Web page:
Martin  Leuw
Martin Leuw Non-Executive Chairman
25 Sep 2023

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I wonder if readers aged 45 and over remember where they were when the 1990s dotcom bubble was in full bloom? Twenty-five years ago I was on a rollercoaster ride that did not end as planned. I was running a venture capital-backed healthcare software business and, as was the trend at the time, we were “pivoting” to become a portal, with a fast-track plan to list on the stock market at a sky-high multiple, while the boom lasted. Unfortunately the bubble burst a week before our flotation and the ride came to a screeching halt. We managed to sell the business privately for considerably less than planned and many lessons were learnt.

      Youth can provide that powerful “can-do” confidence of ignorance but even now, when I am definitely older and hopefully wiser, the recent tech boom/decline and our high inflation, low growth/recessionary trading environment has felt a little like a dotcom TV drama sequel, just with a few character changes.


There is no getting away from the fact that running businesses is difficult at the moment. Stuff is coming at you from all sides, all the time. A survey released by Alix Partners at The Times CEO Summit this year found that of the 3,000 global execs polled “75 per cent worry that their companies are not adapting fast enough, 85 per cent say they don’t know where to start and 98 per cent expect to change their business model in the next three years”.

The finding about the pace of change is unsurprising; the second is alarming; and the third is way higher than I would have expected. Leaders have to respond.

It got me thinking at our company, Ground Control, about what changing your business model actually means. In my time at other businesses I have led numerous initiatives, from shifting pricing models to subscription; re-engineering a product range; entering new markets; off-shoring production and data processing; and moving from using distribution partners to direct sales.

In each case I think they worked because we stayed focused on what we were good at doing. We understood why continuing to do certain activities in-house was important. They gave us our edge, our competitive advantage. Most other things could be better achieved through partnerships with other businesses.

As Ground Control enters the third year of our five-year plan to grow revenues beyond £300 million, we think our business model needs a fine tune rather than stripping down and starting again. We are looking again at three main areas: what we focus on, how we do it (particularly our use of technology) and further embedding our culture.

Distractions occur in all organisations. In times of low interest rates, when money is relatively cheap, and/or low economic growth there is a tendency for businesses to start new ventures in search of sales. They sprout what a colleague of mine recently referred to as “hobby” businesses. These are sub-scale, cost money and time and will probably stay small.

Far better, we think, to invest the majority of our resources and energies into our core services, where securing the benefits of scale to improve our profits should be easier.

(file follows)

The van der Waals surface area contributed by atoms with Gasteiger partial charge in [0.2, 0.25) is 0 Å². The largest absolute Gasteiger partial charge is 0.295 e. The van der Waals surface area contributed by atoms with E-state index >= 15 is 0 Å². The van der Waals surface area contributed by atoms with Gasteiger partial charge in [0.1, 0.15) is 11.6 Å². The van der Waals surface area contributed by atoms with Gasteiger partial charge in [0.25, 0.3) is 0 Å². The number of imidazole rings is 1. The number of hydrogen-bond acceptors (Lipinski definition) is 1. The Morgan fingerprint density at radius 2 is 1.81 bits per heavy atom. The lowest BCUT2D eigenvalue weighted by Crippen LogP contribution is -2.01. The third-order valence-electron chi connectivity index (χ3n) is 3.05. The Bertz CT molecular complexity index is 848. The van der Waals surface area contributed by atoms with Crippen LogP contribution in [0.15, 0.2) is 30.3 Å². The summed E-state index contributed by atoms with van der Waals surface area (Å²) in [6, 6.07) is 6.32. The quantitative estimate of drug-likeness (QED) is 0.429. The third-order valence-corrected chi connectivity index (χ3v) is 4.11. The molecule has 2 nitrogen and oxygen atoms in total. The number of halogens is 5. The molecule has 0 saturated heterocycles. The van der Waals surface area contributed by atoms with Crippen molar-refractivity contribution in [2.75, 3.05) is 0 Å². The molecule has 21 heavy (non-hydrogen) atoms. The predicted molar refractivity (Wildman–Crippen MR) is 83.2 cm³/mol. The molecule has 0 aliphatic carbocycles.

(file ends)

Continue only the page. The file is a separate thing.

It also frees up our key people to challenge accepted wisdom and working practices. Why is that process so complicated? Why do we need three people involved in that decision when two will reach the right result more quickly? If we had the chance to start this process over would we really do it this way? How do our customers rate the total experience we are offering?

Not all revenue is equal. Revenue obtained organically, from an existing sales team, has the edge over sales that result from acquisitions. Recurring revenue has more value than that derived from one-off projects.

We have developed some golden rules to remind us all of the mistakes of the past and how we responded, whether at Ground Control or elsewhere. Good practice needs to be constantly refreshed; the reasons why you do things in a certain way explained. People need to buy into them; it won’t work if they are simply told.

Thinking about how you do things naturally leads you to consider the technology you are using. We can all get really excited about the Alice in Wonderland “drink me” potential of AI but having just implemented a new custom relationship management system, we are concentrating right now on getting the basics right. One area that too often gets overlooked, particularly by management, is data quality. I used to see this first hand as a chief executive when I listened to customer calls and witnessed the impact that poor data had on the productivity of our frontline teams. Large Language models (LLMs) have their own inaccuracies but the quality of our businesses’ own data lakes will be crucial to unleashing the power of emerging new technologies.

That does not stop us trying new things but they have to be focused on our core services. In our trade, horticultural services, we are assessing geo-digital mapping, drone technology, job scheduling and carbon reduction and tracking.

You also have to keep looking in the mirror. At a seminar I went to a while back the speaker asked: “As business leaders what do you stand for?” Answering that question helps to set the bar for what behaviour you will and will not tolerate.

We work with independent businesses that help us to deliver our contracts out in the field and we are placing an even greater emphasis on ensuring that they are all in tune with our values. We take pride in being recognised as one of the UK’s Best Companies to Work For, but it requires constant attention, feedback and review.

The pandemic may be disappearing into the rearview mirror, but who knows the timing of the next shock? The best we can do is remain agile and in good shape to survive it and take advantage of new business opportunities as they arise.

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